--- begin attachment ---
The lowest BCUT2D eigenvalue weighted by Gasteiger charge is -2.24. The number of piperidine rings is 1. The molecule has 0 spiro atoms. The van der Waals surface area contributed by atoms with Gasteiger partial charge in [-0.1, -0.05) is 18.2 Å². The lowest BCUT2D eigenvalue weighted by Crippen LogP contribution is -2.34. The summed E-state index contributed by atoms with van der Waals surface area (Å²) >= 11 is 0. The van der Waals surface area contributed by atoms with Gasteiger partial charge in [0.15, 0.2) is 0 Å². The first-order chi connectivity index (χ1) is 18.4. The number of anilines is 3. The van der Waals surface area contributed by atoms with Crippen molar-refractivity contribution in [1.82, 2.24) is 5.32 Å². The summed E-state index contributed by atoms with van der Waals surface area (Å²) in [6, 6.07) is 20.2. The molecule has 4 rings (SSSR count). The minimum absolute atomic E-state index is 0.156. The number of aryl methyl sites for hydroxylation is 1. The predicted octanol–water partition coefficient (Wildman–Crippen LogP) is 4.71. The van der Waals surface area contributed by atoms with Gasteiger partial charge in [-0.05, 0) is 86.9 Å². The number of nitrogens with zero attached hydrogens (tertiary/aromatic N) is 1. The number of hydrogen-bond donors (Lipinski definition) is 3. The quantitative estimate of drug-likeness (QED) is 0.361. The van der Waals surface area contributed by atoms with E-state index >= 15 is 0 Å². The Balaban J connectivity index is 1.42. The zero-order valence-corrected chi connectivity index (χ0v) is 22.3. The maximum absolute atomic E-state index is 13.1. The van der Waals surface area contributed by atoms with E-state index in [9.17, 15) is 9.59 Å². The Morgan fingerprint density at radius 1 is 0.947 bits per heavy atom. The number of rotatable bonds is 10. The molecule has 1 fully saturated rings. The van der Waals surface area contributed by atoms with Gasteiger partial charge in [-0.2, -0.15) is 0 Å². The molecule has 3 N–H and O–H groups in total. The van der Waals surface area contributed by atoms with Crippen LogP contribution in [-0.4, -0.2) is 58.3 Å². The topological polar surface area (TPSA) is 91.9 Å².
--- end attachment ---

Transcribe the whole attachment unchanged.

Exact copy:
The lowest BCUT2D eigenvalue weighted by Gasteiger charge is -2.24. The number of piperidine rings is 1. The molecule has 0 spiro atoms. The van der Waals surface area contributed by atoms with Gasteiger partial charge in [-0.1, -0.05) is 18.2 Å². The lowest BCUT2D eigenvalue weighted by Crippen LogP contribution is -2.34. The summed E-state index contributed by atoms with van der Waals surface area (Å²) >= 11 is 0. The van der Waals surface area contributed by atoms with Gasteiger partial charge in [0.15, 0.2) is 0 Å². The first-order chi connectivity index (χ1) is 18.4. The number of anilines is 3. The van der Waals surface area contributed by atoms with Crippen molar-refractivity contribution in [1.82, 2.24) is 5.32 Å². The summed E-state index contributed by atoms with van der Waals surface area (Å²) in [6, 6.07) is 20.2. The molecule has 4 rings (SSSR count). The minimum absolute atomic E-state index is 0.156. The number of aryl methyl sites for hydroxylation is 1. The predicted octanol–water partition coefficient (Wildman–Crippen LogP) is 4.71. The van der Waals surface area contributed by atoms with Gasteiger partial charge in [-0.05, 0) is 86.9 Å². The number of nitrogens with zero attached hydrogens (tertiary/aromatic N) is 1. The number of hydrogen-bond donors (Lipinski definition) is 3. The quantitative estimate of drug-likeness (QED) is 0.361. The van der Waals surface area contributed by atoms with E-state index >= 15 is 0 Å². The Balaban J connectivity index is 1.42. The zero-order valence-corrected chi connectivity index (χ0v) is 22.3. The maximum absolute atomic E-state index is 13.1. The van der Waals surface area contributed by atoms with E-state index in [9.17, 15) is 9.59 Å². The Morgan fingerprint density at radius 1 is 0.947 bits per heavy atom. The number of rotatable bonds is 10. The molecule has 1 fully saturated rings. The van der Waals surface area contributed by atoms with Gasteiger partial charge in [-0.2, -0.15) is 0 Å². The molecule has 3 N–H and O–H groups in total. The van der Waals surface area contributed by atoms with Crippen LogP contribution in [-0.4, -0.2) is 58.3 Å². The topological polar surface area (TPSA) is 91.9 Å².